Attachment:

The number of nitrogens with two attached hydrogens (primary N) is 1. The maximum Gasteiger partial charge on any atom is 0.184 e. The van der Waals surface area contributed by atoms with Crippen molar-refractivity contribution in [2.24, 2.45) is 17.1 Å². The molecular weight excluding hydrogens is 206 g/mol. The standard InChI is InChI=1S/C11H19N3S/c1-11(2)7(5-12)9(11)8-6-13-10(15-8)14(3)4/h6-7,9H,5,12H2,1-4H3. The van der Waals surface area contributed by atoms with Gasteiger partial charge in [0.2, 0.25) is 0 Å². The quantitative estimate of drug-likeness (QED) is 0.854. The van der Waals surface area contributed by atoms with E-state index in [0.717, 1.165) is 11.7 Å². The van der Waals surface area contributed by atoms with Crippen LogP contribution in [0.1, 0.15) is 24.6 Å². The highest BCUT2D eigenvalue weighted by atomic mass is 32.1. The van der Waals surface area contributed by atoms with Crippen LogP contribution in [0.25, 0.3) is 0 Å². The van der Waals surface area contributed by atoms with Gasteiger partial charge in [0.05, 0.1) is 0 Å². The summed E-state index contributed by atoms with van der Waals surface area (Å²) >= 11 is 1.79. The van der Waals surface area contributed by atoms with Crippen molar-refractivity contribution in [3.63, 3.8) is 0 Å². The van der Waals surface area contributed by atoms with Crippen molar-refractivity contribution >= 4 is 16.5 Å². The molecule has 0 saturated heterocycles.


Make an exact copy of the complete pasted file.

The number of nitrogens with two attached hydrogens (primary N) is 1. The maximum Gasteiger partial charge on any atom is 0.184 e. The van der Waals surface area contributed by atoms with Crippen molar-refractivity contribution in [2.24, 2.45) is 17.1 Å². The molecular weight excluding hydrogens is 206 g/mol. The standard InChI is InChI=1S/C11H19N3S/c1-11(2)7(5-12)9(11)8-6-13-10(15-8)14(3)4/h6-7,9H,5,12H2,1-4H3. The van der Waals surface area contributed by atoms with Gasteiger partial charge in [0.2, 0.25) is 0 Å². The quantitative estimate of drug-likeness (QED) is 0.854. The van der Waals surface area contributed by atoms with E-state index in [0.717, 1.165) is 11.7 Å². The van der Waals surface area contributed by atoms with Crippen LogP contribution in [0.1, 0.15) is 24.6 Å². The highest BCUT2D eigenvalue weighted by atomic mass is 32.1. The van der Waals surface area contributed by atoms with Crippen LogP contribution in [0.25, 0.3) is 0 Å². The van der Waals surface area contributed by atoms with Gasteiger partial charge in [0.05, 0.1) is 0 Å². The summed E-state index contributed by atoms with van der Waals surface area (Å²) >= 11 is 1.79. The van der Waals surface area contributed by atoms with Crippen molar-refractivity contribution in [3.63, 3.8) is 0 Å². The van der Waals surface area contributed by atoms with Crippen molar-refractivity contribution >= 4 is 16.5 Å². The molecule has 0 saturated heterocycles.